In the preferred implementation of this aspect of the invention, the output of the optical switch, comprising signals in those bit-positions selected in response to the control signal at the control input of the switch, is applied to the modulator in the cavity of the mode-locked laser. This then drives the mode-locked laser to output further control pulses in those selected bit-positions which are in turn applied to the control input of the switch, and so on. The whole system then operates in a self-sustaining loop.
Before the self-sustaining steady-state condition described above is set-up, the system is initialized by a start-up procedure. In this procedure, initially only the channels to be selected are turned on in the data stream supplied to the data input of the switch. But since there is not yet an appropriate control sequence at the input to the switch, the switch is, for the duration of this phase, set in a state such that all the input data is transmitted to the output connected to the mode-locked laser. For example, in the preferred implementation using a loop mirror, this is done by biasing the loop to be partially in reflecting mode and partially in transmitting mode in the linear regime. The data transmitted through the switch then drives the modulator in the laser to produce the required control pattern at its output. Once that control output is set-up the switch can be returned to its normal operating condition in which data is only switched to the output connected to the laser when there is a coincident control pulse at the control input. The method may include inputting a first OTDM data stream and one or more additional data channels to the switch and substituting the additional data channel or channels in the data stream output from the switch.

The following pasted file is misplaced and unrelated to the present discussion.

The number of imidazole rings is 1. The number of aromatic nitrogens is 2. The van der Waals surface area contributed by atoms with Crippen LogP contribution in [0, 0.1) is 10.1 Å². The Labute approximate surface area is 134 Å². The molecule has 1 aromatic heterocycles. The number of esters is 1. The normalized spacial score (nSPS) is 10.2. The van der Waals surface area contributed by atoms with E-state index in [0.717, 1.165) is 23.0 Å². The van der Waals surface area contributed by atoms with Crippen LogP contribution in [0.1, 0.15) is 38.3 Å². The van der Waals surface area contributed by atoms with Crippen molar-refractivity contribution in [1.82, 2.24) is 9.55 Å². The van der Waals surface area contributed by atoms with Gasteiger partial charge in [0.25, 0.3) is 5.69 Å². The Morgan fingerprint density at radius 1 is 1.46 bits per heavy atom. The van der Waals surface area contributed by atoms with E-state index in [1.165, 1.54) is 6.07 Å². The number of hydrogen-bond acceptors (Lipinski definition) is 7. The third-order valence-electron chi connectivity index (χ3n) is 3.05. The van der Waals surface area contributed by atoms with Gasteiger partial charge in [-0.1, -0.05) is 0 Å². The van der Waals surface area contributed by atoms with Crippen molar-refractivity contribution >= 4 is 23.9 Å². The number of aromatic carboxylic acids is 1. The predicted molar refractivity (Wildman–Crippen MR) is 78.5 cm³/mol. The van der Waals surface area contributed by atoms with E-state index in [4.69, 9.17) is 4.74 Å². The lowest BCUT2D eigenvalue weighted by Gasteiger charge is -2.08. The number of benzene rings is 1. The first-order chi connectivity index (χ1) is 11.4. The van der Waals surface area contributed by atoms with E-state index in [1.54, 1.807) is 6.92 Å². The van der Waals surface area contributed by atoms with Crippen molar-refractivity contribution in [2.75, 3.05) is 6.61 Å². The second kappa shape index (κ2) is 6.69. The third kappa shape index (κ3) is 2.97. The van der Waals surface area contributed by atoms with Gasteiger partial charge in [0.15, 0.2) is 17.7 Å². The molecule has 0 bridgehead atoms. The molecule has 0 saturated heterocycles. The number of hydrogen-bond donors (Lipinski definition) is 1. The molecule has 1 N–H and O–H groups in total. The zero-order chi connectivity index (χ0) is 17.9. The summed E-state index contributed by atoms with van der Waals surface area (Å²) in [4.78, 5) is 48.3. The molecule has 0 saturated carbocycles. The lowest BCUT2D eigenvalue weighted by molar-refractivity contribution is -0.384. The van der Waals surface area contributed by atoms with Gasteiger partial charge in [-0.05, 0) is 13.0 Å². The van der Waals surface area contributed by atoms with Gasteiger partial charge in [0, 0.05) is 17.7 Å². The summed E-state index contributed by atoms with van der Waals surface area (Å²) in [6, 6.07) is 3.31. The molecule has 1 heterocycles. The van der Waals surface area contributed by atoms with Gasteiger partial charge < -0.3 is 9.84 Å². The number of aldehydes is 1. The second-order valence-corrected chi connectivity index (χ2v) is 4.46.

The switch may be used to carry out more complex functions than simply dropping channels from an OTDM data stream. In particular it can be used to add in channels from a second source. This function can be extended to provide full cross-switching of two or more input OTDM data streams. In the case of a switch formed as a NOLM, this may be done using circulators at the input and output of the loop. Appropriate switching structures are described in further detail below.